Upon arriving in Santiago, Chile, fresh off of three months in Mexico, where street food is king, I was in for culinary culture shock. The lack of street food was immediately noticeable (unless you like hot dogs, known here as panchos, which I don’t).
I had to search long and hard, especially in Chile, where food is on the bland side, to find good street food (besides the ubiquitous empanadas or hot dogs), or food reasonably priced that I could qualify as street food.
After nearly two months of eating in these countries, here are a few drinks and dishes I liked (because humitas, the flavorless tamales I gave a chance, are not recommended, nor was the ceviche in Chile).
Empanadas (Chile & Argentina)
You’ll find these in either country at just about every restaurant and corner store (and sometimes on the street in Chile!) and they can be fantastic when fresh, and are available with a wide array of salty or sweet fillings, and baked or fried varieties. Hands down the absolute best empanadas I had in either country was at tiny, artisanal Los Roldán, in Viña del Mar, Chile, where they have a kitchen, a cash register, and a few chairs outside the shop. Made-to-order, big, and delicious! Tucumán, Argentina, your famous spicy ones were quite good, but not great. ($1 to $2 USD)
The national drink of the slender nation, it’s a delicious concoction of pipeño (white) wine and pineapple ice cream (I know, I know…trust me on this) that can be served sweet (with grenadine) or slightly bitter (with Fernet). It packs a punch and, just like an earthquake, will have you stumbling if you don’t drink with caution (which is hard because they go down easy). Many bars in Chile have them, but, if in Santiago, head to the place that more-or-less invented the drink and continues to be very popular: the divey La Piojera (2500 CLP)
Tortilla a la parrilla (Northern Argentina)
I was quite pleased to find this tasty, hot-off-the-grill snack the size of my head (or bigger) late into my trip through Argentina (as I only saw it on the streets in the north). As simple as it is delicious, filling, and cheap: a freshly toasted, thick, buttery flat bread that goes well with cheese or solo (10 Argentine pesos).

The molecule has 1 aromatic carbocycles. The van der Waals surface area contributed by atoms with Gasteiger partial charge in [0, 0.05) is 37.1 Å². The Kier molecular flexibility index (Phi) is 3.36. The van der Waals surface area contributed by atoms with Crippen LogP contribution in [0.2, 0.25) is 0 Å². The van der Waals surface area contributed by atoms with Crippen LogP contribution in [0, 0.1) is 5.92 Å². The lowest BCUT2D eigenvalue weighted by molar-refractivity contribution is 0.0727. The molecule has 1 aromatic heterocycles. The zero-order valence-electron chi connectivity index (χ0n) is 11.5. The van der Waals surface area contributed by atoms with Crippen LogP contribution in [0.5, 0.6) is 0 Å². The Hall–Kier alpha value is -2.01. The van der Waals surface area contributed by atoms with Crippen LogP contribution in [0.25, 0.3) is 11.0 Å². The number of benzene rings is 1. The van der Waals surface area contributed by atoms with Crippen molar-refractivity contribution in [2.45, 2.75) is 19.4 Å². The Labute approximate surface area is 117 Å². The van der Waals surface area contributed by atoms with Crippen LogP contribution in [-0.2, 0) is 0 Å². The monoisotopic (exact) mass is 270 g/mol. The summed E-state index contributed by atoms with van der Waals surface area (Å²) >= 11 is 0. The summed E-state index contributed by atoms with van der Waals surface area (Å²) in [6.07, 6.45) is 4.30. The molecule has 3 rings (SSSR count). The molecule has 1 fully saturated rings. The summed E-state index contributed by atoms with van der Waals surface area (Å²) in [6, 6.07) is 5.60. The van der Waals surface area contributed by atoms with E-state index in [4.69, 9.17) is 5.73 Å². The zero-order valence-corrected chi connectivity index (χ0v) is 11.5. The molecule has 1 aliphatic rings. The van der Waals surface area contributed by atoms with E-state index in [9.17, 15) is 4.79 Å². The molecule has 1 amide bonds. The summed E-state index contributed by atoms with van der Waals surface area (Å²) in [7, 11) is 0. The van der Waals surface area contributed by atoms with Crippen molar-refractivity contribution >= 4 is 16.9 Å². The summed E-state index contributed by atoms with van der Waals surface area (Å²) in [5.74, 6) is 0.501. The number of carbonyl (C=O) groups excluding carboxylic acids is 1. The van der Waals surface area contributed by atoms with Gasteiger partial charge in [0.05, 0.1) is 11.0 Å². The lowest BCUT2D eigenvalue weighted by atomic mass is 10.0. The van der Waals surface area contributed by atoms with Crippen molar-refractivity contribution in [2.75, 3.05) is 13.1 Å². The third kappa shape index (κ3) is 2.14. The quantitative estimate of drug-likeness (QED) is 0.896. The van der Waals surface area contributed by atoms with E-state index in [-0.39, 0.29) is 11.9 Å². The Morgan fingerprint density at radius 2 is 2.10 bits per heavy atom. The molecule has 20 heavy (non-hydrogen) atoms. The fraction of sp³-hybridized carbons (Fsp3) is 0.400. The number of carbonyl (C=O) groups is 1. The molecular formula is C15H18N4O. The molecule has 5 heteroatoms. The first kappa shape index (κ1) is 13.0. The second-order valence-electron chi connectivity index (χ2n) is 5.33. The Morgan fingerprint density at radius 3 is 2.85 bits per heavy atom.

Mote con huesillo (Chile)
One of the more unique drinks I’ve tried, it is made with cooked peaches (and you get a whole one in your cup), sugar, cinnamon…and, randomly, husked wheat, which settles at the bottom of the cup (and I didn’t really eat). It’s a sweet, refreshing treat that you can easily get from the ubiquitous carts on streets in Santiago (600-1200 Chilean pesos).
Meaty sandwiches (Argentina)
Whether it’s a Choripan, lomito, or a bondiola, any of these easy-to-find bad boys is sure to fill you up, with generous portions of meat stuffed in white bread. In the north of Argentina, they offer not just the basic meat, bread, and chimichurri or criolla salsas, but also some veggies and other sauces, which make for a more flavorful and satisfying choripan (45-70 Argentine pesos).
Locro (Northern Argentina)
Made with beans, potatoes, corn, and beef, it’s a steamy stew that helps people warm up in the cold climates of the north. Moreover, they believe in spices in the north of Argentina, so there was some good, hot salsa to throw in the mix, which I was a fan of. One of my tastiest and most satisfying finds (45-60 Argentine pesos)